Work experience is usually a whole lot of nothing, but it is one of the first opportunities to test your mettle in the adult world. If the prospect of swapping playsuits for work suits terrifies, read on.

Don’t believe the equal opportunities manifesto. What you look like matters – why else would there be a dress code? First impressions count, and decent clothing will a) make you feel sexy and b) make everyone else think you’re professional.

A word to the wise, however. It turns out that when it comes to sophisticated workwear, less is more. Not skinwise – keep skirts knee length, because they’ll actually be thigh high when you’re sitting in an office chair all day anyway. This season’s re-invention of the midi is a blessing, but avoid patterns unless you want to remind new colleagues of Peggy from Mad Men. Ever notice how the higher she rose through the ranks, the better she dressed?

Keep it simple, not skimpy. It may be summer, but chances are your City building will be frostily air conditioned. Uncluttered necklines (if your hair is long enough to interfere with a collar, put it up) are a must.

High heels are one of the evils of patriarchy. I succumbed by buying new wedgy contraptions (they scared me less than towering stilettos) but soon found out that whatever the heel, it’s still hard to keep up with the walking pace of any man in the vicinity. My instep was screaming by 9.30am Monday – suffice to say Tuesday saw their swift replacement with gladiator sandals. Note I said sandals, not pumps.

Don’t even get me started on the trouser suit. Yes, we can equal men in the work place, but it doesn’t mean we have to dress like them. Suits on women? They’re not supposed to work: they’re supposed to make you look like your mum. Avoid at all costs.

Take advantage of the fact that you don’t actually have to adhere to dress codes just yet by wearing colours; bright blouses are perfect smart casual. Nothing says consummate adult woman like sleek, shiny silk – if you can afford it, Paul Smith, and if not, 50% nylon from River Island or Topshop.

If you really, really must do sexy intern, then go for the classic: white blouse, black bra. Preferably sleeveless and with a pussy bow.

Forget the networking, CV points and genuine work experience – one of the most important things you’ll learn from a summer internship is that business attire is not designed for young women. Toeing the line between clothes which suddenly make you age 20 years and clothes which make you look like you’re trying too hard is a job in itself. Good luck.

 

Beth McKernan

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Women are not supposed to be sexy in the work place. This is not what we want our success to be based on. I’m sure you worked very hard, or at least called into play some very impressive Friends in High Places, to get this internship. That being said, I am a choice feminist. And it is my choice to look damn good every damn day.

Fashion does not have to be neglected just because you’re filing. Every major Spring/Summer 2011 trend can be channelled – breasts out or breasts bound, it is entirely possible to put your best fashion foot forward and prepare yourself, mentally and physically, for the working day ahead. For me at least, dressing is the beginning of a psychological journey. One that starts, absolutely petrified – doing a lap of the Circle line rather than getting off and trying to find your office – and ends, pencil skirted – a Real Life Adult.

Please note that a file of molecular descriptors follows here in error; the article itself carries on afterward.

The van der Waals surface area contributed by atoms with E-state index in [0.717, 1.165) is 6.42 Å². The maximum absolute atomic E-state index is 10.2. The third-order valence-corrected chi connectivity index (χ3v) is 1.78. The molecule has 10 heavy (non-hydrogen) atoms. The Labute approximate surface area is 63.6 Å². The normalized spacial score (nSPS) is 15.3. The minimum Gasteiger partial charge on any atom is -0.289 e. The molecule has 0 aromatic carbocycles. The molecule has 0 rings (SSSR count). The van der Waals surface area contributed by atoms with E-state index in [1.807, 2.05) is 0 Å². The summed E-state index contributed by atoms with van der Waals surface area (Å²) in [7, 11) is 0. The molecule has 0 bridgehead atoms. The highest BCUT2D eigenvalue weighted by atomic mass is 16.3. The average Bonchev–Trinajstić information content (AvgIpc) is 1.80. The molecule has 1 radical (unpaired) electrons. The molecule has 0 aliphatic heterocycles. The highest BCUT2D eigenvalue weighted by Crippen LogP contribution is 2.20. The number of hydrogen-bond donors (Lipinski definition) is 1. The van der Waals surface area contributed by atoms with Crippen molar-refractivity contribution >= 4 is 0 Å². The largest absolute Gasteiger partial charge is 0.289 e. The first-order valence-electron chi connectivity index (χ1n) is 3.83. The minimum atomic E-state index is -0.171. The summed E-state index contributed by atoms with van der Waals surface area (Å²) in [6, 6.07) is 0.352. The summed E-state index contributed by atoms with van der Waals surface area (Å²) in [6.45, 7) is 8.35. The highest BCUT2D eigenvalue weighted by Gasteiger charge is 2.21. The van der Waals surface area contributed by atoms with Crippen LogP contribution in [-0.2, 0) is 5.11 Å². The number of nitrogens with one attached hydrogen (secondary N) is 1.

Summer is all about the colour. All our favourite fashion houses embraced bright hues, from Aquilano.Rimondi to Jil Sander. Professionalism comes from the cut. Straight lines, boxy frames. Avoid frills. They’re distracting, and frankly irritating. This is a trend that requires a bit of drama. Coral ballet flats to act as your ‘colour POP!’ (single most irritating phrase in fashion journalism) is more New! magazine than Numéro. Pink pleated maxi skirt and a crisp white button down shirt. And this way you don’t need to wear heels.

The thing about fashion is that it has a way of fixating, acquiring a bizarre tunnel vision, focusing on one item, in one particular style. This season its objet d’art is the ‘midi’, an affectionate pet name for a skirt that falls just below the knee. You have some leverage here: fit ‘n’ flare, or tight. Fashion is, of course, all about freedom of expression… It is though, perfect for this internship of yours. It shows you are Serious, Conscientious and even Punctual (clothes say so much about a person you see).

And then there’s the trouser suit. The dreaded trouser suit. Polyester from Primark looks horrible on everyone. Honestly, it isn’t just you. Polyester from M&S is also not going to look great. Silk is the Holy Grail. If you’re really made of money go for Derek Lam or 3.1 Phillip Lim – your bum will be forever grateful. Alternatively, stick with Zara. Sleek European women began their relationships with tailored trousers in utero, they know how to do it best.

That all being said. My particular internship has been in one hundred degree heat New York City.

I’m just sweating my way through sack dresses.

 

 Agnes Arnold-Forster